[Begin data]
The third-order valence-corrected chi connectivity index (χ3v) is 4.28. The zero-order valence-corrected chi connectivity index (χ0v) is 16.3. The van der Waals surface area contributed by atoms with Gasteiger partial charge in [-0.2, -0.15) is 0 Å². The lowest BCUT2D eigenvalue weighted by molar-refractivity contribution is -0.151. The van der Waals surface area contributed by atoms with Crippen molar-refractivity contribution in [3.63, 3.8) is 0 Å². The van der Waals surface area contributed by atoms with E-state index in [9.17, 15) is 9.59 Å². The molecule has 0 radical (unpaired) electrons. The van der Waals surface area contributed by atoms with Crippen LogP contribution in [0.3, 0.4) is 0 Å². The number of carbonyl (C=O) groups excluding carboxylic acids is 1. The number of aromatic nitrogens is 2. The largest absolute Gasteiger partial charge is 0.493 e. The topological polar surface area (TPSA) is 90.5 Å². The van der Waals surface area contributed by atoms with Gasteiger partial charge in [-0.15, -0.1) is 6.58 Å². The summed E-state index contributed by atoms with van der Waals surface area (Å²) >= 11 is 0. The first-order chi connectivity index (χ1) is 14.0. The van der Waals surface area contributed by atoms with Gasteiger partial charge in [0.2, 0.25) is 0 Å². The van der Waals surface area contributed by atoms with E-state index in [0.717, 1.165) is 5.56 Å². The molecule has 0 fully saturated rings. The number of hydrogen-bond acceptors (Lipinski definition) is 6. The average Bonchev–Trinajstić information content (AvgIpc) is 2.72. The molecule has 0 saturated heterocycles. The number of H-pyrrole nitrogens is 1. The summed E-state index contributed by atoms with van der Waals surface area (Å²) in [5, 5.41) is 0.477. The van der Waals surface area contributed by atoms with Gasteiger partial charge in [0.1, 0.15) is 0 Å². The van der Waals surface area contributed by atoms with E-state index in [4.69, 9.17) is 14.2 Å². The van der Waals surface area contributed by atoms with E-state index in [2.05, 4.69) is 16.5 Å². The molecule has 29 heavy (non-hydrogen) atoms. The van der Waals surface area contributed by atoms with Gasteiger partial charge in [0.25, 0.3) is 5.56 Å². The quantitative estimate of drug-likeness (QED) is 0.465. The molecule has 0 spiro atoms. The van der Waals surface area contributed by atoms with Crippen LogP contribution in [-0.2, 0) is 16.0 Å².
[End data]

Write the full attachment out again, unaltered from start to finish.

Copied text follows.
The third-order valence-corrected chi connectivity index (χ3v) is 4.28. The zero-order valence-corrected chi connectivity index (χ0v) is 16.3. The van der Waals surface area contributed by atoms with Gasteiger partial charge in [-0.2, -0.15) is 0 Å². The lowest BCUT2D eigenvalue weighted by molar-refractivity contribution is -0.151. The van der Waals surface area contributed by atoms with Crippen molar-refractivity contribution in [3.63, 3.8) is 0 Å². The van der Waals surface area contributed by atoms with E-state index in [9.17, 15) is 9.59 Å². The molecule has 0 radical (unpaired) electrons. The van der Waals surface area contributed by atoms with Crippen LogP contribution in [0.3, 0.4) is 0 Å². The number of carbonyl (C=O) groups excluding carboxylic acids is 1. The number of aromatic nitrogens is 2. The largest absolute Gasteiger partial charge is 0.493 e. The topological polar surface area (TPSA) is 90.5 Å². The van der Waals surface area contributed by atoms with Gasteiger partial charge in [-0.15, -0.1) is 6.58 Å². The summed E-state index contributed by atoms with van der Waals surface area (Å²) >= 11 is 0. The first-order chi connectivity index (χ1) is 14.0. The van der Waals surface area contributed by atoms with Gasteiger partial charge in [0.2, 0.25) is 0 Å². The van der Waals surface area contributed by atoms with E-state index in [0.717, 1.165) is 5.56 Å². The molecule has 0 fully saturated rings. The number of hydrogen-bond acceptors (Lipinski definition) is 6. The average Bonchev–Trinajstić information content (AvgIpc) is 2.72. The molecule has 0 saturated heterocycles. The number of H-pyrrole nitrogens is 1. The summed E-state index contributed by atoms with van der Waals surface area (Å²) in [5, 5.41) is 0.477. The van der Waals surface area contributed by atoms with Gasteiger partial charge in [0.1, 0.15) is 0 Å². The van der Waals surface area contributed by atoms with E-state index in [4.69, 9.17) is 14.2 Å². The van der Waals surface area contributed by atoms with E-state index in [2.05, 4.69) is 16.5 Å². The molecule has 29 heavy (non-hydrogen) atoms. The van der Waals surface area contributed by atoms with Gasteiger partial charge in [0.25, 0.3) is 5.56 Å². The quantitative estimate of drug-likeness (QED) is 0.465. The molecule has 0 spiro atoms. The van der Waals surface area contributed by atoms with Crippen LogP contribution in [-0.2, 0) is 16.0 Å².